The public have got used to some sort of protest influencing their routine. “We have seen all forms of protests — road block, rail roko, attempt to lay siege to an Air Force Station, Central Government offices being invaded, as well as novel protests at the monthly farmers grievances day meetings to highlight one or the other issue. We know there is no end to the protests and though we are not immune to stirs, we have gotten used to it,” says S. Prakash, a marketing professional in Thanjavur.
Stage set by jallikattu
The present mood can be traced to an unprecedented gathering of people last year. The State then witnessed the extraordinary phenomenon of people coming together, many of them students, demanding that jallikattu, the traditional adventure sport of taming the bull, be permitted unconditionally. Besides protests across the State, the agitation at the Marina in Chennai hit the headlines. There, too, a relatively small assembly of youth swelled into a few lakhs of people. In a matter of days, the State government was forced to promulgate an urgent ordinance to give legal status to jallikattu, prohibited earlier by the Supreme Court.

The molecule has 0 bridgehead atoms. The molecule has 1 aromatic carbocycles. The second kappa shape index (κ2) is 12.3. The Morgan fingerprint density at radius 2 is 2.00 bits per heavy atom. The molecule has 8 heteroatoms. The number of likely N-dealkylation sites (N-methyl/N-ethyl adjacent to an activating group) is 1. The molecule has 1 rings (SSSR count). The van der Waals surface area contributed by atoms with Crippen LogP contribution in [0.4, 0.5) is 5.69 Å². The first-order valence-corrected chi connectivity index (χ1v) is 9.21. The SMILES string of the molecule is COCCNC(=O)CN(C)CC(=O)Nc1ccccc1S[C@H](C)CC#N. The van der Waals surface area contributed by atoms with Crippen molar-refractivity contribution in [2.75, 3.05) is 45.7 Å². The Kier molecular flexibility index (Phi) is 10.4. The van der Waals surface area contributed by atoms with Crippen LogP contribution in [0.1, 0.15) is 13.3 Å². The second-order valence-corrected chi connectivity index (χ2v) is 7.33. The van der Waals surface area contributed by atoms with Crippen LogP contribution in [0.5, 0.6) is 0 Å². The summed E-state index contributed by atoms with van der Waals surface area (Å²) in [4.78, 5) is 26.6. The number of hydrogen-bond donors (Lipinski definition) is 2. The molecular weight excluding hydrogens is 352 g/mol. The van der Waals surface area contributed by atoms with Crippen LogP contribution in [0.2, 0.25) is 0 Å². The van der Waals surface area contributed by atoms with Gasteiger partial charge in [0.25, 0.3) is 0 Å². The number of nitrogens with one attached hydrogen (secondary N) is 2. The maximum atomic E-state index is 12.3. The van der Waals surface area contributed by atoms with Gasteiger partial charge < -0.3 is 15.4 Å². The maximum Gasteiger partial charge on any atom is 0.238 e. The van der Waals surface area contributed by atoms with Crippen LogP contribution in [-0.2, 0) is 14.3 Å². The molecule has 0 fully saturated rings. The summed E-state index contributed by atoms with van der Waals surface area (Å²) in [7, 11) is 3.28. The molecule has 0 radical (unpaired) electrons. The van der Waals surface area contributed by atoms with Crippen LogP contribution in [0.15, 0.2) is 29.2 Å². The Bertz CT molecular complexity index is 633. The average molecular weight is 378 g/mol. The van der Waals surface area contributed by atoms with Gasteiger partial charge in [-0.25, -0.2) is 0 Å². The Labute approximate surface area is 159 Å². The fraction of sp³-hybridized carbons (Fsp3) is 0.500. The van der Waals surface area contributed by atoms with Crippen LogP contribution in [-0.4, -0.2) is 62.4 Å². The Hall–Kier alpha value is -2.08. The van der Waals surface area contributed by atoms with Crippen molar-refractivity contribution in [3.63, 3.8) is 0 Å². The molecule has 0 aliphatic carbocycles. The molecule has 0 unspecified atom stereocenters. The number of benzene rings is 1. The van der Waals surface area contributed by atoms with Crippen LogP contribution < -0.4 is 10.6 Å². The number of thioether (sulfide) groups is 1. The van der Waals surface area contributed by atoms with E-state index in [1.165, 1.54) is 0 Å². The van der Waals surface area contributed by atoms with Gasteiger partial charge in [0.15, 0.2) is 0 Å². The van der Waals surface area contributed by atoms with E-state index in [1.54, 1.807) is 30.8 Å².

But the roots of the protest were in Madurai. A small group of youth, which squatted in Palamedu on January 13, 2017, triggered a mammoth uprising. The resolute crowd that had gathered in Palamedu refused to move out of the vaadivasal , the gate through which bulls are let into the arena.
After that protest began the unusual practice of closing down the beach for the public on days the police suspect it would be overrun by agitators. The jalllikattu protest showed how even urbanites were identifying themselves with cultural markers drawn from agrarian and rural life; it marked the coming together of groups and individuals beyond political parties to frame an agitation profile for themselves. It was indeed short-lived, and the same enthusiasm and upsurge in popular sentiment as the jallikattu agitation saw may not be back. However, its underlying resonance is seen in the manner in which popular causes are getting wide public support.
(with inputs from S. Vijay Kumar, B. Kolappan, S. Ganesan, L. Renganathan, S. Sundar, C. Jaisankar, Pon Vasanth B.A., J. Praveen Paul Joseph, R. Sivaraman and Udhav Naig)